Green Papaya, Fish & Dried Octopus Soup

Green Papaya, Fish & Dried Octopus Soup

Soup Name: Green Papaya, Fish & Dried Octopus Soup

Traditional Chinese Name:  木瓜魚湯 (mù gua yú tāng)

Introduction:
A popular and very common soup for confinement, but not limited to this special group of ladies. For confinement, you must use GREEN papaya (ie: raw, raw, raw – smoking green). The dried octopus helps in milk production as well as adding some flavor to the soup. Use small fish where possible (to limit the exposure to mercury) and setting the soup overnight in a thermal pot really helps bring out the flavors. You can make a big pot and drink for about 2-3 days (while reheating it). This soup generates a very rich, milky broth that is super nutritious, delicious and suitable for the whole family. Another key ingredient for confinement is the ginger – don’t discount the power of ginger!

 

What Ingredients are required?

100 g of ginger, sliced thinly
2 fresh fish, halved (for this recipe, I used 2 fresh Bartail Flatheads)
2 large green papayas
1 dried octopus, quartered

1 tsp of oil (to fry the fish & ginger)
2 L of water
salt to taste


How do I prepare it?

  1. Cut and soak the octopus in a bowl of warm water
  2. Thoroughly wash and clean the fish
  3. In a shallow pan on medium heat, add oil and ginger and when the oil is hot, add fish
  4. Fry the fish with the ginger on both sides until golden brown
  5. Remove from stove to let cool
  6. Boil your soup water
  7. Wash and peel papaya skin, cut into large edible portions
  8. When the water boils, add in fish, fried ginger, octopus and papaya
  9. Boil on medium heat for 1.5 hours
  10. Put into a thermal pot to keep warm or for reboil later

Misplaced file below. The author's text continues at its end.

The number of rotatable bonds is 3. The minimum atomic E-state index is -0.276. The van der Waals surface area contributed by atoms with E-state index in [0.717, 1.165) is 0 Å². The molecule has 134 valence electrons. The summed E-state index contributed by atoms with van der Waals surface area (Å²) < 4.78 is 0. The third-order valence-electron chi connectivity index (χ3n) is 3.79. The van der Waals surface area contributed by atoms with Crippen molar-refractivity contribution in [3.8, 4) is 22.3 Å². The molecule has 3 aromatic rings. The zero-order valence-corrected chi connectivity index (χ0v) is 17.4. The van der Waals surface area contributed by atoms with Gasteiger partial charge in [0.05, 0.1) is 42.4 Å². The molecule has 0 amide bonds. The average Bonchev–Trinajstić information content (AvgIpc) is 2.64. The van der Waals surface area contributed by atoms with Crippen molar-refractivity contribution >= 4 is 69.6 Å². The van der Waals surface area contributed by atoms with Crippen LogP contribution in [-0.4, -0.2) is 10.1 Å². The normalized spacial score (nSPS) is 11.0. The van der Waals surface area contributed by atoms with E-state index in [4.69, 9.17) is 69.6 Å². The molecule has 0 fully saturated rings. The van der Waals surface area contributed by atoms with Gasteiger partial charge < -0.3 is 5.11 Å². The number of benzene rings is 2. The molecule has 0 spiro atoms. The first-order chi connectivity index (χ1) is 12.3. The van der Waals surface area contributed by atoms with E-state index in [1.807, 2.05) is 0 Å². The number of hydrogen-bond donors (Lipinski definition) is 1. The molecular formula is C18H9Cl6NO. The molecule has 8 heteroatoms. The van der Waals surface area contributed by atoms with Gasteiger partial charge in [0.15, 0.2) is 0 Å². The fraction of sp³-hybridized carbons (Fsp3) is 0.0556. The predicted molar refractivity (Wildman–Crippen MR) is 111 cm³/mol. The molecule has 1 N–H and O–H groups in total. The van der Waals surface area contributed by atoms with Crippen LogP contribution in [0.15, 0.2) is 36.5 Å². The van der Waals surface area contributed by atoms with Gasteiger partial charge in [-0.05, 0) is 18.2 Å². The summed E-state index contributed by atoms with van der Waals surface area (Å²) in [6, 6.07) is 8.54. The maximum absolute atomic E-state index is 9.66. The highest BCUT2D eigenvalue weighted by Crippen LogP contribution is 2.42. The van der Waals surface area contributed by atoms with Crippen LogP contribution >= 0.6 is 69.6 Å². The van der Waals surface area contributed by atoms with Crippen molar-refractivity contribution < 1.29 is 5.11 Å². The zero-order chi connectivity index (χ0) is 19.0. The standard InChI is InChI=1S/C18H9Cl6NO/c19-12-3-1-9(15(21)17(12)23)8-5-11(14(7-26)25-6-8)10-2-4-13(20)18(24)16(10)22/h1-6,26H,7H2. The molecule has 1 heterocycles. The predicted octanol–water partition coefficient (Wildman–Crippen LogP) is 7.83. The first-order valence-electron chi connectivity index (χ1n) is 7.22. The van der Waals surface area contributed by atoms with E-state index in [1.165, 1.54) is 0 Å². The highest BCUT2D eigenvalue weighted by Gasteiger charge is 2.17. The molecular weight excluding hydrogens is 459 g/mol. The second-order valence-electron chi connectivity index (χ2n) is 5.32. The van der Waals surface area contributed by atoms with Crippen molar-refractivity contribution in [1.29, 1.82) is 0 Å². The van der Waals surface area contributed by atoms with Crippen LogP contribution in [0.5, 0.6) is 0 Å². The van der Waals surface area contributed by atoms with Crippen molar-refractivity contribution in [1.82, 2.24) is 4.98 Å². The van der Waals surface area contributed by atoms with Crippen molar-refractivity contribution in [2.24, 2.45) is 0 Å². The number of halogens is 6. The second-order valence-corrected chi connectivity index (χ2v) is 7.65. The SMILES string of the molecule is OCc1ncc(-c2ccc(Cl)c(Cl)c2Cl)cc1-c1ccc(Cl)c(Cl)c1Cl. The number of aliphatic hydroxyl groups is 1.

Any benefits?

  • This soup is rich vitamin C, carotenes and antioxidants
  • It is said to aid in milk production for breastfeeding women (use green papayas in this case)

Any precautions?

  • Be sure to use smaller fish (not the tiny fish, but a foot in length is OK) as the larger the fish, the more mercury content
  • You can consider using a soup bag for the fish, although the little fish tend to stick together if you just halve it

Similar soups:

The soup is a very rich, milky broth

Chinese Confinement: The Early Days

 

 

The journey for Chinese Confinement #7 started about 4 days ago.

This page is about Chinese Confinement in the early days. True “body-recovering” doesn’t actually happen until past days 10-12. That’s when you take out the heavy artillery. For now, the first 10-12 days (some say 8-10) should be light, mild and “taking it easy”. This doesn’t mean you can eat “cooling foods” or take showers and let your hair to air dry, it means your diet is light. From various sources at the wet mart and Chinese herbalists, the advice is to drink these light teas and lay off the power herbs.

I will continue to add as I learn more here, but here’s a start.

You can also read forward to prepare for Chinese Confinement: The Final Days (Day 13-30).

 

Chinese Confinement drinks, teas & soups (for the early days):

 

Chinese Confinement foods and snacks (for the early days):

Wood Ear & Red Dates Tea

Wood Ear & Red Dates Tea

Soup Name: Wood Ear & Red Dates Tea

Traditional Chinese Name:  木耳红枣茶 (mu er hóng zǎo chá)

Introduction:
This tea is posted as a post natal/confinement tea and is drank only within the first 0-5 days of confinement to help eliminate the lochia (not going to go into detail what lochia is, but please google it if you’re not sure). It’s a simple tea with 3 ingredients (the meat is optional if you’re vegetarian) and very easy to make. It’s a sweet, slightly tart tea and must be drank hot/warm. It’s one of the better tasting teas I know available for confinement! You can boil a whole big batch for 5 days worth, refrigerate and then reheat when needed or boil fresh batches everyday. It is recommended to drink 1-2 glasses a day (depending if you’ve got other teas or soups already filling your tummy!). Do not add additives like sugar or salt. Keep it clean, light and natural.